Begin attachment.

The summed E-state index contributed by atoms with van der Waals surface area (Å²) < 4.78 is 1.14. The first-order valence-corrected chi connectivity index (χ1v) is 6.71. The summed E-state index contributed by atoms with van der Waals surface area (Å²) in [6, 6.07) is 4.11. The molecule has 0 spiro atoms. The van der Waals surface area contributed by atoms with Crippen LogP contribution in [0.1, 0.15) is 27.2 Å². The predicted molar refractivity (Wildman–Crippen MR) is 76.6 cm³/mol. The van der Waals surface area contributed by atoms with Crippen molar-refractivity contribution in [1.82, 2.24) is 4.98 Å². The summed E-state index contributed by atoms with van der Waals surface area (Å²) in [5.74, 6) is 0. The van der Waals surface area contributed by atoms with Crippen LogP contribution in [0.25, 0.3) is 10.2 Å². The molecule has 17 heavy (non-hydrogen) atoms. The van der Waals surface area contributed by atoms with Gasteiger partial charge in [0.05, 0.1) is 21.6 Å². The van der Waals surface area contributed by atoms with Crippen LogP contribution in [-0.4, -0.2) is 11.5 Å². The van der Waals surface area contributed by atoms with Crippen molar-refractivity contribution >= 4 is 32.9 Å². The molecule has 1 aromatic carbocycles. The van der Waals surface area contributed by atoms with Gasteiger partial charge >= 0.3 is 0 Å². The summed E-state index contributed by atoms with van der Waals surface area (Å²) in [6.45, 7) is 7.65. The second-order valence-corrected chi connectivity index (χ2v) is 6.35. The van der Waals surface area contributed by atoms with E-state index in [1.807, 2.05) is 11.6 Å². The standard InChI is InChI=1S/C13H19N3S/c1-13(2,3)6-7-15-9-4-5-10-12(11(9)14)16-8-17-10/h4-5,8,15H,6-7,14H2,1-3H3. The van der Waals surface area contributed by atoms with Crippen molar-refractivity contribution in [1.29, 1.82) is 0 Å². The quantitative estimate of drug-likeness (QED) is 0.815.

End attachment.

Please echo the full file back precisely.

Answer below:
The summed E-state index contributed by atoms with van der Waals surface area (Å²) < 4.78 is 1.14. The first-order valence-corrected chi connectivity index (χ1v) is 6.71. The summed E-state index contributed by atoms with van der Waals surface area (Å²) in [6, 6.07) is 4.11. The molecule has 0 spiro atoms. The van der Waals surface area contributed by atoms with Crippen LogP contribution in [0.1, 0.15) is 27.2 Å². The predicted molar refractivity (Wildman–Crippen MR) is 76.6 cm³/mol. The van der Waals surface area contributed by atoms with Crippen molar-refractivity contribution in [1.82, 2.24) is 4.98 Å². The summed E-state index contributed by atoms with van der Waals surface area (Å²) in [5.74, 6) is 0. The van der Waals surface area contributed by atoms with Crippen LogP contribution in [0.25, 0.3) is 10.2 Å². The molecule has 17 heavy (non-hydrogen) atoms. The van der Waals surface area contributed by atoms with Gasteiger partial charge in [0.05, 0.1) is 21.6 Å². The van der Waals surface area contributed by atoms with Crippen LogP contribution in [-0.4, -0.2) is 11.5 Å². The van der Waals surface area contributed by atoms with Crippen molar-refractivity contribution >= 4 is 32.9 Å². The molecule has 1 aromatic carbocycles. The van der Waals surface area contributed by atoms with Gasteiger partial charge >= 0.3 is 0 Å². The summed E-state index contributed by atoms with van der Waals surface area (Å²) in [6.45, 7) is 7.65. The second-order valence-corrected chi connectivity index (χ2v) is 6.35. The van der Waals surface area contributed by atoms with E-state index in [1.807, 2.05) is 11.6 Å². The standard InChI is InChI=1S/C13H19N3S/c1-13(2,3)6-7-15-9-4-5-10-12(11(9)14)16-8-17-10/h4-5,8,15H,6-7,14H2,1-3H3. The van der Waals surface area contributed by atoms with Crippen molar-refractivity contribution in [1.29, 1.82) is 0 Å². The quantitative estimate of drug-likeness (QED) is 0.815.